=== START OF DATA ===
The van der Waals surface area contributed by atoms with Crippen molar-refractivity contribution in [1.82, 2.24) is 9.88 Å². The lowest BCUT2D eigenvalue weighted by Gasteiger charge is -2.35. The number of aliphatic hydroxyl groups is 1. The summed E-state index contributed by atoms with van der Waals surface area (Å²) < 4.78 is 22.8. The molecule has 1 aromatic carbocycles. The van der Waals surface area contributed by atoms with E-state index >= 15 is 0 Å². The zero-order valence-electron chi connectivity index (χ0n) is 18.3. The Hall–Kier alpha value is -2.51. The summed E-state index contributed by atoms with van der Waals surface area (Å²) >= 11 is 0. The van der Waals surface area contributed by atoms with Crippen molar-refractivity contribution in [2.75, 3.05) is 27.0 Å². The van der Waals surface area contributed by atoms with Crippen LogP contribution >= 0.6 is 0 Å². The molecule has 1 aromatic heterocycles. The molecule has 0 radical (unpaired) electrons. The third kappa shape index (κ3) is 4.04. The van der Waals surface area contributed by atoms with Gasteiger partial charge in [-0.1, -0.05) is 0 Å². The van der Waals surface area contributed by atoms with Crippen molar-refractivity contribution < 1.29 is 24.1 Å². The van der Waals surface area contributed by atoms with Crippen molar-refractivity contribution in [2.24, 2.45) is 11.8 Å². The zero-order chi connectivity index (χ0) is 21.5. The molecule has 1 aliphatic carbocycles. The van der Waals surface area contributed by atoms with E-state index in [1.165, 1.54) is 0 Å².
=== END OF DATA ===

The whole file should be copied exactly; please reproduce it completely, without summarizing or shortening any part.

The van der Waals surface area contributed by atoms with Crippen molar-refractivity contribution in [1.82, 2.24) is 9.88 Å². The lowest BCUT2D eigenvalue weighted by Gasteiger charge is -2.35. The number of aliphatic hydroxyl groups is 1. The summed E-state index contributed by atoms with van der Waals surface area (Å²) < 4.78 is 22.8. The molecule has 1 aromatic carbocycles. The van der Waals surface area contributed by atoms with E-state index >= 15 is 0 Å². The zero-order valence-electron chi connectivity index (χ0n) is 18.3. The Hall–Kier alpha value is -2.51. The summed E-state index contributed by atoms with van der Waals surface area (Å²) >= 11 is 0. The van der Waals surface area contributed by atoms with Crippen molar-refractivity contribution in [2.75, 3.05) is 27.0 Å². The van der Waals surface area contributed by atoms with Crippen LogP contribution >= 0.6 is 0 Å². The molecule has 1 aromatic heterocycles. The molecule has 0 radical (unpaired) electrons. The third kappa shape index (κ3) is 4.04. The van der Waals surface area contributed by atoms with Gasteiger partial charge in [-0.1, -0.05) is 0 Å². The van der Waals surface area contributed by atoms with Crippen molar-refractivity contribution < 1.29 is 24.1 Å². The van der Waals surface area contributed by atoms with Crippen molar-refractivity contribution in [2.24, 2.45) is 11.8 Å². The zero-order chi connectivity index (χ0) is 21.5. The molecule has 1 aliphatic carbocycles. The van der Waals surface area contributed by atoms with E-state index in [1.165, 1.54) is 0 Å².